In defence

In defence of the pathetic fallacy, 2017

Pigment inkjet prints digitally replicating a multi-sheet laminate of plein air photogram films.

In writing “down in the poor country no pauper was I”, poet John Shaw Neilson (1872-1942) proclaimed his love for the parched, infertile, half-cleared mallee country—and his uncertain faith in the redemptive power of love itself. These life-scale shadows cast by flash and moonlight on overlaid sheets of gelatin silver film (here reiterated on paper) record old Belah trees (Casuarina pauper) in a remote nature reserve close to where Neilson once lived. Like most of the surviving bush in the region, this fragile, untidy tangle of relict dry woodland doesn’t lend itself to naked-eye representation. Rather like the poet, the layered, camera-less imagery points to riches beyond appearances – riches perpetually veiled at the threshold of revelation – or erasure. A print of this work was a finalist in the 2019 Banyule Award for Works on Paper.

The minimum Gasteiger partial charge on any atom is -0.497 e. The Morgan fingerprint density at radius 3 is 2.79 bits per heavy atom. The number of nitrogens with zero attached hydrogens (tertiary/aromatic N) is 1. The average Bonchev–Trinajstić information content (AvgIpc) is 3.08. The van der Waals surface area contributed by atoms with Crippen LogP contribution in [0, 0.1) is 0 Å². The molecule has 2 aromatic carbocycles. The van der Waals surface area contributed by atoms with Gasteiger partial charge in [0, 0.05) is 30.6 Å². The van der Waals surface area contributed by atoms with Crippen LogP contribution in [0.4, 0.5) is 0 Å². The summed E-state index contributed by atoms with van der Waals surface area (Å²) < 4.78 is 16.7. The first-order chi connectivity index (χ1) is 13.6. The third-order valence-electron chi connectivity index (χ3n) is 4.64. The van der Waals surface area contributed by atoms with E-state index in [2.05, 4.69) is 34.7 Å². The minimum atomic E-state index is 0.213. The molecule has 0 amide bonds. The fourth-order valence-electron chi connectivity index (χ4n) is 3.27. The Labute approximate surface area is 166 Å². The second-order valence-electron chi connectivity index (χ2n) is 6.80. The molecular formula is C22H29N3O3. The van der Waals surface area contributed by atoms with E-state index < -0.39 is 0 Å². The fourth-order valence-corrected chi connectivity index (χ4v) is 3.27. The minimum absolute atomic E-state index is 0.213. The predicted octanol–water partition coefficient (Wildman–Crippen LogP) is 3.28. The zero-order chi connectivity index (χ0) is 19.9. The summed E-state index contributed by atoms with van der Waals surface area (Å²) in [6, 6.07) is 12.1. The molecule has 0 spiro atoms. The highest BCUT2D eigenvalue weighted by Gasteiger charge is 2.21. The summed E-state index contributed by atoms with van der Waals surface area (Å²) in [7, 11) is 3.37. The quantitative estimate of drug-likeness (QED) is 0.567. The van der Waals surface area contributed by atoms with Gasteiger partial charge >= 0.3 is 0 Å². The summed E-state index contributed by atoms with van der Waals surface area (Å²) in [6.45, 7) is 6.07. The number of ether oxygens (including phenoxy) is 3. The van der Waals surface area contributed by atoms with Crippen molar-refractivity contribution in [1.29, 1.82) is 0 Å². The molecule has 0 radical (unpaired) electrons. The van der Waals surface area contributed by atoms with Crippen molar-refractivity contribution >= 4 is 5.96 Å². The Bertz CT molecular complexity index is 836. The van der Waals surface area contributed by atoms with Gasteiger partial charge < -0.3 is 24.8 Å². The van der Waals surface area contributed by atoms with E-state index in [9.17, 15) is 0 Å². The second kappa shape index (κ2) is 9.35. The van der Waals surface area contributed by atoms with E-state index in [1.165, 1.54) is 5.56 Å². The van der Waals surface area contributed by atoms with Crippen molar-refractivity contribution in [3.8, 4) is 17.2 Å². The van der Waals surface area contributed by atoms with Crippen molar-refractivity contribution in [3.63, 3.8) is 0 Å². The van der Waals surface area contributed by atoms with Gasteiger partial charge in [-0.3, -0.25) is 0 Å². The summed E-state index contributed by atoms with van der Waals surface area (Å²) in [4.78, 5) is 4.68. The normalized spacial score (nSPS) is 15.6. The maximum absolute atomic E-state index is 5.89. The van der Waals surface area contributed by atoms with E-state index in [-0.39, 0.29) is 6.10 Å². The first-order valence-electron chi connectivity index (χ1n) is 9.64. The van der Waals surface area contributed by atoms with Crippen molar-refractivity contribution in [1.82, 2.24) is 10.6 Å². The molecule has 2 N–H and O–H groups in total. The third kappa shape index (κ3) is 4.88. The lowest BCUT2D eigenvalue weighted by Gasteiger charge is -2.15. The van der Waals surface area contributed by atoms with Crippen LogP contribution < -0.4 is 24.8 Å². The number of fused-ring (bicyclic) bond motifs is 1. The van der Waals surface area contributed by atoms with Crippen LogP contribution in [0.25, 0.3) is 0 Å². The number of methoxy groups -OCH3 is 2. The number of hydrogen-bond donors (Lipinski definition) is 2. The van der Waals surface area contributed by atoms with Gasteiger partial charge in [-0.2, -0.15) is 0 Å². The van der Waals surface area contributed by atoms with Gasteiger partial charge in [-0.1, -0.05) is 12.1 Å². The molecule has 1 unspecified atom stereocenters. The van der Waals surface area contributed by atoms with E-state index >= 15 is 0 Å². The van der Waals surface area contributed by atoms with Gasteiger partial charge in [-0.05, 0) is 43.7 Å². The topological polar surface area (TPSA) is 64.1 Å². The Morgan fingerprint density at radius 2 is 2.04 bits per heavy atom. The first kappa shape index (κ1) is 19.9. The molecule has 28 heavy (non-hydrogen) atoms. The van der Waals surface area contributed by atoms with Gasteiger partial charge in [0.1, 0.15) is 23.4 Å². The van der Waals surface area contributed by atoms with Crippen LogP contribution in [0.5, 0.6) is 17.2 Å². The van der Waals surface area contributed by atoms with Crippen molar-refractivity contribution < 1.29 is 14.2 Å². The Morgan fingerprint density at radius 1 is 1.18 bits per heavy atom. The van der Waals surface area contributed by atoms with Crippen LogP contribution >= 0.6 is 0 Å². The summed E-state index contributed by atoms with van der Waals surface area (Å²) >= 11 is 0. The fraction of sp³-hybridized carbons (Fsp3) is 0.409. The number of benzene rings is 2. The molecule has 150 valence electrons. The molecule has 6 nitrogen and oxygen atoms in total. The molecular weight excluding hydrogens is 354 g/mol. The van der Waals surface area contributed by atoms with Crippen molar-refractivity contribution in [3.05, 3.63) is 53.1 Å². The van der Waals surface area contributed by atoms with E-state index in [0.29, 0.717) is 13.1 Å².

The print digitally reiterates a 14-layer film palimpsest from the series Down in the poor country.

 

 

 

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